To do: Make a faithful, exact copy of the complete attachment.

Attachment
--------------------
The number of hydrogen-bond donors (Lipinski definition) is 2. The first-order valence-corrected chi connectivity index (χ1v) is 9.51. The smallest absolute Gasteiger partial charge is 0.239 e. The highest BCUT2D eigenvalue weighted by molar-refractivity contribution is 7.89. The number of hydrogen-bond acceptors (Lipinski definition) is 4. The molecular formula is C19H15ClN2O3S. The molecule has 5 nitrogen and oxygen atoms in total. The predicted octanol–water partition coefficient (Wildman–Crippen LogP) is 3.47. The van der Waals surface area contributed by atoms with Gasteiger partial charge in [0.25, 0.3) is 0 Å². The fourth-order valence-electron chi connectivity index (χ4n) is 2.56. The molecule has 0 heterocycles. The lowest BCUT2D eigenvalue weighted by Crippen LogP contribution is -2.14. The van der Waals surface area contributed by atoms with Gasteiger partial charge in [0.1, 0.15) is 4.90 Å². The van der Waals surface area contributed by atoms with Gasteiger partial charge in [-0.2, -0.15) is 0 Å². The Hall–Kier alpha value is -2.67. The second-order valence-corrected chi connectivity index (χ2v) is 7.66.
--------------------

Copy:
The number of hydrogen-bond donors (Lipinski definition) is 2. The first-order valence-corrected chi connectivity index (χ1v) is 9.51. The smallest absolute Gasteiger partial charge is 0.239 e. The highest BCUT2D eigenvalue weighted by molar-refractivity contribution is 7.89. The number of hydrogen-bond acceptors (Lipinski definition) is 4. The molecular formula is C19H15ClN2O3S. The molecule has 5 nitrogen and oxygen atoms in total. The predicted octanol–water partition coefficient (Wildman–Crippen LogP) is 3.47. The van der Waals surface area contributed by atoms with Gasteiger partial charge in [0.25, 0.3) is 0 Å². The fourth-order valence-electron chi connectivity index (χ4n) is 2.56. The molecule has 0 heterocycles. The lowest BCUT2D eigenvalue weighted by Crippen LogP contribution is -2.14. The van der Waals surface area contributed by atoms with Gasteiger partial charge in [0.1, 0.15) is 4.90 Å². The van der Waals surface area contributed by atoms with Gasteiger partial charge in [-0.2, -0.15) is 0 Å². The Hall–Kier alpha value is -2.67. The second-order valence-corrected chi connectivity index (χ2v) is 7.66.